Technical solutions and problems

Print edition : August 26, 2005

The collection tank at Chemtech Processors, which uses reverse osmosis technology for treating effluents. - K. ANANTHAN

ONE of the standard excuses offered by dyers in Tirupur over the years is that they do not have "cost-effective" or "viable" technologies for zero discharge of effluents. However, the fact that several units have implemented the reverse osmosis (RO) process well before the outbreak of the present crisis refutes this contention.

Reverse osmosis is a process by which a membrane is used to filter particles - dyeing salts in this case - in the water before it is discharged. Water from the process house is first sent for primary treatment in an effluent treatment plant. The osmosis process, actually done in two stages, and nano filtration, ensures that not only water but also the salts that are used in the dyes can be recycled for reuse.

RO thus appears to be an attractive proposition, especially in a situation in which enforcement of pollution control rules is stringent. So long as dyers could get away without having to pay for the damage they were causing, avoiding investment in RO appeared attractive. This has changed after the High Court ruling making RO mandatory so that there is zero discharge of effluents into the river.

K.L. Palaniswamy, partner in Chemtech Processors, a large dyeing unit in Tirupur, and a chemical engineer, said he invested in an RO plant in 2002 because it made sense businesswise. That year was bad and water had to be ferried in tankers from villages in a 20-km radius around Tirupur. Water quality would vary and the Total Dissolved Solids (TDS) would often be above 2000-3000 parts per million (ppm). This was not only far in excess of the norm but also resulted in inconsistent dyeing quality. This also resulted in delays, forcing him to use air shipment in order to meet deadlines.

The promise of RO enabling the recycling of 70-80 per cent of the water requirement appeared attractive. But water-handling capacity had to be increased from 1 lakh to 5 lakh litres in order to make the RO plant viable. Chemtech uses a three-stage RO process. It also uses an ozonisation process, which Palaniswamy says extends the life of the RO membrane, which is a crucial (and costly) part of the process. Membranes are still imported but Palaniswamy is sure that prices will fall because of the spread of the use of the technology in India.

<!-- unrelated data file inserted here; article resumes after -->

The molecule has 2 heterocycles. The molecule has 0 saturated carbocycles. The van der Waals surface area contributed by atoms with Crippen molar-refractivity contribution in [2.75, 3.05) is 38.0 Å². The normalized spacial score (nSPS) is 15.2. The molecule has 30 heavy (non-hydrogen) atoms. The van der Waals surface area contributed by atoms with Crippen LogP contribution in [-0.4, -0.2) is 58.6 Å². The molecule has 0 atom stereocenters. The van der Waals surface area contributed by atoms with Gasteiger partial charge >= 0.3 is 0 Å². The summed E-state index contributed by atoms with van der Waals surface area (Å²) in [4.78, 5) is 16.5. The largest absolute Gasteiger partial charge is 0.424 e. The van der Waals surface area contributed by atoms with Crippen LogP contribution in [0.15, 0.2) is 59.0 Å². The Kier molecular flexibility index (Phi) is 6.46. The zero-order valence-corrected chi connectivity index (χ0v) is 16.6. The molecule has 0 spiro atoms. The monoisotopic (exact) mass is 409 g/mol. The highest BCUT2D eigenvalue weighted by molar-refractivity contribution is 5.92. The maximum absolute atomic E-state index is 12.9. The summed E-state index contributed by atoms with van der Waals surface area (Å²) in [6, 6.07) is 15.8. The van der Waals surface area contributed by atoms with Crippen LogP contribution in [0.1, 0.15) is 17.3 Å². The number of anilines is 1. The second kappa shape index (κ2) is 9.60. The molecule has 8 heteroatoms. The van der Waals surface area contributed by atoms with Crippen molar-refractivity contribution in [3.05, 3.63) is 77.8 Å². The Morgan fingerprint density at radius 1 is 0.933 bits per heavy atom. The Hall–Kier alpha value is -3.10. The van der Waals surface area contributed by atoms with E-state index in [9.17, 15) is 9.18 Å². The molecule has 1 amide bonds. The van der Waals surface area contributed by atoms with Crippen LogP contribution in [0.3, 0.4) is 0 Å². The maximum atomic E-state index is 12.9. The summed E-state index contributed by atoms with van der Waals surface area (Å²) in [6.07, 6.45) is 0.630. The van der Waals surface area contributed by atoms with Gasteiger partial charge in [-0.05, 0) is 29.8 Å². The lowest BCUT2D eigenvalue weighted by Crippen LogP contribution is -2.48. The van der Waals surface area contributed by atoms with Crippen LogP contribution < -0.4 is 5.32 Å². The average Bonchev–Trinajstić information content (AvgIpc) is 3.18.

Despite all the advantages that RO offers, the downside is that it still results in very high levels of TDS in the sludge that is generated. The effluent, after primary treatment, has a TDS of about 3,000 ppm. After going to the first stage membrane, the residue has a TDS level of 12,000 ppm; by the next stage it reaches 24,000 ppm; and at the end of the three-stage cycle, the residue has a TDS of 30-35,000 ppm.

The Tamil Nadu Pollution Control Board (TNPCB), in particular, has come in for criticism. It has two basic functions: to enforce environmental legislation, and to promote technologies. Critics allege that it has failed to do both. There are also fears that dyeing units, even if they claim to be using an RO process, may actually end up dumping untreated effluent into the Noyyal river. The TNPCB's enforcement of environmental rules has been tardy; by its own admission it is hamstrung by the lack of personnel and resources to perform this function in Tirupur.

First Planet Engineering, a consultancy, also claims that it can bring a Russian technology as a solution. It claims that the technology, an offshoot of technologies used in submarines in the Cold War era in the Soviet Union, will effectively compete with the RO-based solutions because it will be cheaper.

Although everybody in Tirupur regards RO as the saviour it is obvious that a solution has to be found for the growing quantities of sludge that will be generated. It is expected that exports from Tirupur will quadruple in the next few years, spurred by the possibilities offered by the phasing out of the Multi Fibre Agreement earlier this year. Palaniswamy believes that industry needs to spend more on research and development to find a solution. And, the government needs to do its bit too.